When Asian Deli skedaddled to Diamond Bar a few years ago, it left Orange County deprived of its only Indonesian restaurant. The nearest alternative for hungry expats existed just beyond the Orange County line, at Toko Rame in Bellflower. Meanwhile, in O.C., Indonesian food remained the Rodney Dangerfield of Asian cuisine. It gets no respect.
So when a reader* tipped me off to a new Indonesian restaurant inside the Orange Curtain, my exact words were: "HOLY SH*T!!!!"
The news couldn't have come at a better time. A week ago, I'd learned that Pondok Kaki Lima -- the every-Saturday outdoor gathering of Indonesian vendors at the Duarte Inn -- was recently shut down by the state**.
As fortuitous as it is bitter sweet, and in a "one door closes, another one opens" kind of way, I found myself in a parking lot at the corner of Harbor and Garden Grove Blvd. There, next to Chuck E. Cheese's and a 99-Cent-Only store, in the shell of what was a Chinese take-out, stood Warung Pojok, the newest and so far, the only Indonesian restaurant in Orange County.
The name itself made me giddy. "Warung" is a general Indonesian term for casual eatery. In Java, it can constitute anything from a lowly shack made out of discarded aluminum siding or a brick-and-mortar structure. "Pojok" meant corner, but together the words actually suggested something else; hole-in-the-wall.
And that's exactly what it is.
There is no menu. No waitresses. Everything is served on Styrofoam. It is, in fact, fast food. Moreover, Warung Pojok makes full use of the chafing trays left behind by the Chinese take-out that was there before it. But instead of troughs of kung pao chicken and broccoli beef, now there's ayam goreng (fried chicken) and beef rendang (beef, stewed in spices). Instead of fried rice, it's nasi goreng (Indonesian fried rice) and nasi kuning (turmeric rice).
Other than just dropping by and having a look, you can check up on what's being cooked that day on their constantly updated website. Also, on a white board, a few made-to-order items are scribbled. On my visit, it's mie ayam -- a classic Chinese/Indonesian bowl of egg noodles, coated in flavorful oil, topped with diced chicken and mushroom, served with a side of bakso (beef meat balls) in broth.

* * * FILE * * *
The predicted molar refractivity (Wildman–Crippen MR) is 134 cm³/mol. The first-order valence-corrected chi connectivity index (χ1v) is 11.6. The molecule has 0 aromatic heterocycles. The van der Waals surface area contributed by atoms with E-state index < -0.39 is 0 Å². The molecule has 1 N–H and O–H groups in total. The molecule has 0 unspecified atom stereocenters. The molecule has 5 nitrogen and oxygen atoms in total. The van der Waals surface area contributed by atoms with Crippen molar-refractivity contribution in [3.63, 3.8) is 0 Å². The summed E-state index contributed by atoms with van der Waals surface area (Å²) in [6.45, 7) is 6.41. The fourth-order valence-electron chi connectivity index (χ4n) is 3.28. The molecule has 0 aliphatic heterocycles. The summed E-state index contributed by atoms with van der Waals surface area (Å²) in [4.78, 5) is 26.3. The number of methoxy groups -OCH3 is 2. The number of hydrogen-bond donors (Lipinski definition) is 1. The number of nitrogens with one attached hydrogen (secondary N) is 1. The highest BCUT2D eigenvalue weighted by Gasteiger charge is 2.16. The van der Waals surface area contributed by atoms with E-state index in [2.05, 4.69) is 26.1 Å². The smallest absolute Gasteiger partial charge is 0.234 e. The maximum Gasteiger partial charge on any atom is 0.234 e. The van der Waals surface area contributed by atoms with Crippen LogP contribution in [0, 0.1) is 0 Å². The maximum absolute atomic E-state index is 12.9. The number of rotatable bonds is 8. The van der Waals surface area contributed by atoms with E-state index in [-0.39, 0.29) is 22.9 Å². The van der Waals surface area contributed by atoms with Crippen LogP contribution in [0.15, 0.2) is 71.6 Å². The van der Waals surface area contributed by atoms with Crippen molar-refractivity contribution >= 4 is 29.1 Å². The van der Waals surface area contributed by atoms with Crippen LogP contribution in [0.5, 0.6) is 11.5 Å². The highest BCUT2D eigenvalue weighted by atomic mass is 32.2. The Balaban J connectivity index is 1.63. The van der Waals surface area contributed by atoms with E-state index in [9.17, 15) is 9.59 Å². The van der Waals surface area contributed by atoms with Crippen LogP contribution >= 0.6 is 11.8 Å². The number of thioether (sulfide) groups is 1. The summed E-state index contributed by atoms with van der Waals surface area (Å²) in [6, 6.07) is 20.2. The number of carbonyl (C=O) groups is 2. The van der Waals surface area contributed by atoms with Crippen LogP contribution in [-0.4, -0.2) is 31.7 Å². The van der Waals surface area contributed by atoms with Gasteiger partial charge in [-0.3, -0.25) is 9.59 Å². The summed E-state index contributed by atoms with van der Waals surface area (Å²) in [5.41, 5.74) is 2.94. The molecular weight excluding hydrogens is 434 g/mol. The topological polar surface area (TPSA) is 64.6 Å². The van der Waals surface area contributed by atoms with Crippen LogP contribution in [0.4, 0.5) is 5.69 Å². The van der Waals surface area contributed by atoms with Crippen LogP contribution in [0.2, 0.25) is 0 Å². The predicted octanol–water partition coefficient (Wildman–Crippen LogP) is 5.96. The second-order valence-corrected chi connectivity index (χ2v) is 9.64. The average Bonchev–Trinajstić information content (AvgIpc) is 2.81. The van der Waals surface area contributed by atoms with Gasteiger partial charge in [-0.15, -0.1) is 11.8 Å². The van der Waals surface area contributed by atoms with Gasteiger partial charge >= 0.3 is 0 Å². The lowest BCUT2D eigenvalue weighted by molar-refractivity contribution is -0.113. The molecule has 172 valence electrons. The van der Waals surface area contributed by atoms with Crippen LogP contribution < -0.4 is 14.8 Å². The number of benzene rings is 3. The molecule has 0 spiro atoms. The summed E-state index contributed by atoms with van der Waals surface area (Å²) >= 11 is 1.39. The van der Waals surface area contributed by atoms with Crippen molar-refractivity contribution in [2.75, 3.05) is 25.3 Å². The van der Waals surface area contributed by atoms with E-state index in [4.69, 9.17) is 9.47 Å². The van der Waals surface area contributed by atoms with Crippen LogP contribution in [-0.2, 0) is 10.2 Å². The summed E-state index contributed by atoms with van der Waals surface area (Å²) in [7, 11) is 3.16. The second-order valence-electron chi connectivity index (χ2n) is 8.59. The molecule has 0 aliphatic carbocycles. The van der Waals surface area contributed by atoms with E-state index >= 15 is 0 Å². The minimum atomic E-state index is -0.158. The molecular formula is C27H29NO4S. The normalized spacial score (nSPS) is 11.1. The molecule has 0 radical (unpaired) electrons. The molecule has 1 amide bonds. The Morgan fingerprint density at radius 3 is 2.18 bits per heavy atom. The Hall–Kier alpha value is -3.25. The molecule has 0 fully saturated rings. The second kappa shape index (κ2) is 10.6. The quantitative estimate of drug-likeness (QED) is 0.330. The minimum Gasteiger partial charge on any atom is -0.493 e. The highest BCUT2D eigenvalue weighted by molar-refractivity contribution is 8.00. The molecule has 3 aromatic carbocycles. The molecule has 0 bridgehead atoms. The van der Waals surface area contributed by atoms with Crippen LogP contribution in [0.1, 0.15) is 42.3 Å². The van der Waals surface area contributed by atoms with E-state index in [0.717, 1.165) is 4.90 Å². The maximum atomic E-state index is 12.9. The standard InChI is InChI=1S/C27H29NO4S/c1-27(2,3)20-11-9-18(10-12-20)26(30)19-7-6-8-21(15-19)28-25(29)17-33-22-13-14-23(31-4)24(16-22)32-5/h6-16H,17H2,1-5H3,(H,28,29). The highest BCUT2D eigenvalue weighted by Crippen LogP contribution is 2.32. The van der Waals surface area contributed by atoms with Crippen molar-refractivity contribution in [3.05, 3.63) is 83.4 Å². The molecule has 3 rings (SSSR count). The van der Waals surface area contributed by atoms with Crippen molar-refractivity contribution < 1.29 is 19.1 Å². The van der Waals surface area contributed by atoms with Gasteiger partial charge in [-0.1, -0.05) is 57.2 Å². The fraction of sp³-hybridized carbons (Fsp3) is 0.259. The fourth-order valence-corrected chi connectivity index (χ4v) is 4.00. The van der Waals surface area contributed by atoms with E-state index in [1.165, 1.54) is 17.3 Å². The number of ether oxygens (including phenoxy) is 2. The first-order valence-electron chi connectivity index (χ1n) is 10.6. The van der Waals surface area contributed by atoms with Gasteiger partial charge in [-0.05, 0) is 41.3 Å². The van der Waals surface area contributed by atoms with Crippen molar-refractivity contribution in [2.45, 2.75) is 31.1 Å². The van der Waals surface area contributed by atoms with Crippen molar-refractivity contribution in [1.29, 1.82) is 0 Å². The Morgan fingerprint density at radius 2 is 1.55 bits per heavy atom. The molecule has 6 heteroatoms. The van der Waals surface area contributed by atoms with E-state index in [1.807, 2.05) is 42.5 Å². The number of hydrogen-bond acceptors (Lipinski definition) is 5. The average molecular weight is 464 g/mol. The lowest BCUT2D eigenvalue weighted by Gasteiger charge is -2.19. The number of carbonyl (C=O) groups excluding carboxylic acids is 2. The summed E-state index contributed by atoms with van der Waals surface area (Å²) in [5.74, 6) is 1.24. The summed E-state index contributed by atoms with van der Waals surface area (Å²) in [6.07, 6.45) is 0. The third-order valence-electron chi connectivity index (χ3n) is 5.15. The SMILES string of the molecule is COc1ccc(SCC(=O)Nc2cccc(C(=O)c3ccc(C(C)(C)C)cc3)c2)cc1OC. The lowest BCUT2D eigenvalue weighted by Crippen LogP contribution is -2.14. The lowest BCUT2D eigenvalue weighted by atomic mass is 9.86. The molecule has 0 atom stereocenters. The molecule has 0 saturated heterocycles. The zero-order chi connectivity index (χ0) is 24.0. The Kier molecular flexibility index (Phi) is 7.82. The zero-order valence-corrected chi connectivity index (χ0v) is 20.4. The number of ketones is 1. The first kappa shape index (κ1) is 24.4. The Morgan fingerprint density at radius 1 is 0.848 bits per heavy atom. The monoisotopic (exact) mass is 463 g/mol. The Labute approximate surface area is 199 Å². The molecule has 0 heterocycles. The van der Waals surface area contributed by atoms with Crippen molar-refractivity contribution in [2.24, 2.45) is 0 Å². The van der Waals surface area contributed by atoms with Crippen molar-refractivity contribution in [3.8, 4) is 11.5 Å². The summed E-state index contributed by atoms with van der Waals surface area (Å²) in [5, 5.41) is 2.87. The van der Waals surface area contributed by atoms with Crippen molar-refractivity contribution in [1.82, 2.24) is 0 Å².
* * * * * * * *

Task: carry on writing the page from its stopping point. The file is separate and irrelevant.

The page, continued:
You eat it as separate entities, first slurping the noodles, then sipping the soup immediately afterwards as a chaser. And in between, you slather everything with sambal (chili paste).
The chafing dish selection is served as combos with rice or noodles. I tried sayur urap, a salad of boiled cabbage and kale dressed with chili-spiked grated shavings of coconut. And there was was a coconut milk-based curry of tofu and egg, which made my burps fragrant for the rest of the day.
Rendang was seasoned confidently, with more spices I'd care to name here. It could've been softer -- though I am biased and still partial to my mom's fork-tender version.
But make no mistake: even though Warung Pojok may appear to be no different than a Panda Express clone (they even offer boba milk tea), the food is authentic. Even the smell of the restaurant is distinctly Indonesian. How so? Well that's easy: it smells like how an Indonesian restaurant should smell -- like my auntie's kitchen back in Java.
13113 Harbor Blvd.
Garden Grove, CA 92843
*Special Thanks to Monster Munching reader Tony for this tip.
**Update: There's word that the Pondok Kaki Lima organizers are trying to resolve the situation with the State.